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See also: commencé
- (intransitive) To begin, start.
- 1851 November 14, Herman Melville, chapter 4, in Moby-Dick; or, The Whale, 1st American edition, New York, N.Y.: Harper & Brothers; London: Richard Bentley, →OCLC:
- He commenced dressing at top by donning his beaver hat, a very tall one, by the by, and then—still minus his trowsers—he hunted up his boots.
- 1913, Joseph C. Lincoln, chapter 4, in Mr. Pratt's Patients:
- Then he commenced to talk, really talk. and inside of two flaps of a herring's fin he had me mesmerized, like Eben Holt's boy at the town hall show. He talked about the ills of humanity, and the glories of health and Nature and service and land knows what all.
- (transitive) To begin to be, or to act as.
- (UK, intransitive, dated) To take a degree at a university.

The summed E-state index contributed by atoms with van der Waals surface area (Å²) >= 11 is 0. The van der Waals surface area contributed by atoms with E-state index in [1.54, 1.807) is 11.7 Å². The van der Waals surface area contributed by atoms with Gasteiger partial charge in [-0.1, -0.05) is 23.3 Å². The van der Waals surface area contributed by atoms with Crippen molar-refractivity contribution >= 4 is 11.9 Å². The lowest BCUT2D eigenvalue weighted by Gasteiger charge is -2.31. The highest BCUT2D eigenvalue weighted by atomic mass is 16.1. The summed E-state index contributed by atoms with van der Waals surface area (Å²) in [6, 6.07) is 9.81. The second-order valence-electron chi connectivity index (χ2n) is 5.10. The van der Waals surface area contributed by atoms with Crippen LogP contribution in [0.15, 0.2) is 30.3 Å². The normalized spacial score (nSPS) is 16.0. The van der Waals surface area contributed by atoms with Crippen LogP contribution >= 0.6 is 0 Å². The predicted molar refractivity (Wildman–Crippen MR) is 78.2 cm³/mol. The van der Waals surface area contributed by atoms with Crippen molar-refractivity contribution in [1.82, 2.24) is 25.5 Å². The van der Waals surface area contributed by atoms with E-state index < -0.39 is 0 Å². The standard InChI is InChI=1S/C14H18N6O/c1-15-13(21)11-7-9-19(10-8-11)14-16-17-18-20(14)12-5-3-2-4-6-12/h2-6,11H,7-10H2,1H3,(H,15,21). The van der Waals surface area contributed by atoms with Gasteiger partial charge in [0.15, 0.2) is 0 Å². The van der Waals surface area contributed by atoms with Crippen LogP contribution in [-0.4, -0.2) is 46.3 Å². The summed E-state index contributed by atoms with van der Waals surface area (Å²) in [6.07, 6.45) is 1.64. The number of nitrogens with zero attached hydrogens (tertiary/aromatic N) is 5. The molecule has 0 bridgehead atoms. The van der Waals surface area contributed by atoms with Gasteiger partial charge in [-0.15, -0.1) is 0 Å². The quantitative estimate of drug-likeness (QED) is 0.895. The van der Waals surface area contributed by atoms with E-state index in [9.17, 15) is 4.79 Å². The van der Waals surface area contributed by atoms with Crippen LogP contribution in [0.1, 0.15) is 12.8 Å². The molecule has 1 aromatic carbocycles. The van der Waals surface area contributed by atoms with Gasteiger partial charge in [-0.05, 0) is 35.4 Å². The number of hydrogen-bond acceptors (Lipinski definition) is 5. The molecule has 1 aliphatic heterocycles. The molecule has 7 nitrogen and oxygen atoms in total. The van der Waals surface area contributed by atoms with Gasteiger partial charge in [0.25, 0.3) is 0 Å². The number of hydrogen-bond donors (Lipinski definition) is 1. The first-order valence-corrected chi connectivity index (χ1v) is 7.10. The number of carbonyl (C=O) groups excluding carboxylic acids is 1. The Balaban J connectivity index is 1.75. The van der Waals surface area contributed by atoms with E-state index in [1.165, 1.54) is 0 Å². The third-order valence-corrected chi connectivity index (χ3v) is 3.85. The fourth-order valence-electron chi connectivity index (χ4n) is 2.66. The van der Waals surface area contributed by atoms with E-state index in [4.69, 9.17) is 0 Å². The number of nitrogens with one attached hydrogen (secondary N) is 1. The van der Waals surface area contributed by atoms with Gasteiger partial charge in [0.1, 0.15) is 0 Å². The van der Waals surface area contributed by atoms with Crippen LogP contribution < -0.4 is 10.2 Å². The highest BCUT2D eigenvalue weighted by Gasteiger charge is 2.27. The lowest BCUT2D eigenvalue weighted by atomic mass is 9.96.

- 1655, Thomas Fuller, “The Seventh Century”, in James Nichols, editor, The Church History of Britain, […], new edition, volumes (please specify |volume=I to III), London: […] [James Nichols] for Thomas Tegg and Son, […], published 1837, →OCLC, book, page 75:
- […] I question whether the Formality of Commencing was used in that Age: inclining rather to the negative, that such Distinction of Graduates was then unknown […]
- 1861, George John Gray, Athenae Cantabrigienses: 1586-1609, page 272:
- […] was admitted a minor fellow of his college 4 Oct. 1591, a major fellow 11 March 1591-2, and commenced M.A. in 1592.
- (to begin): initiate
- inflection of :
- Alcée Fortier, Louisiana Folktales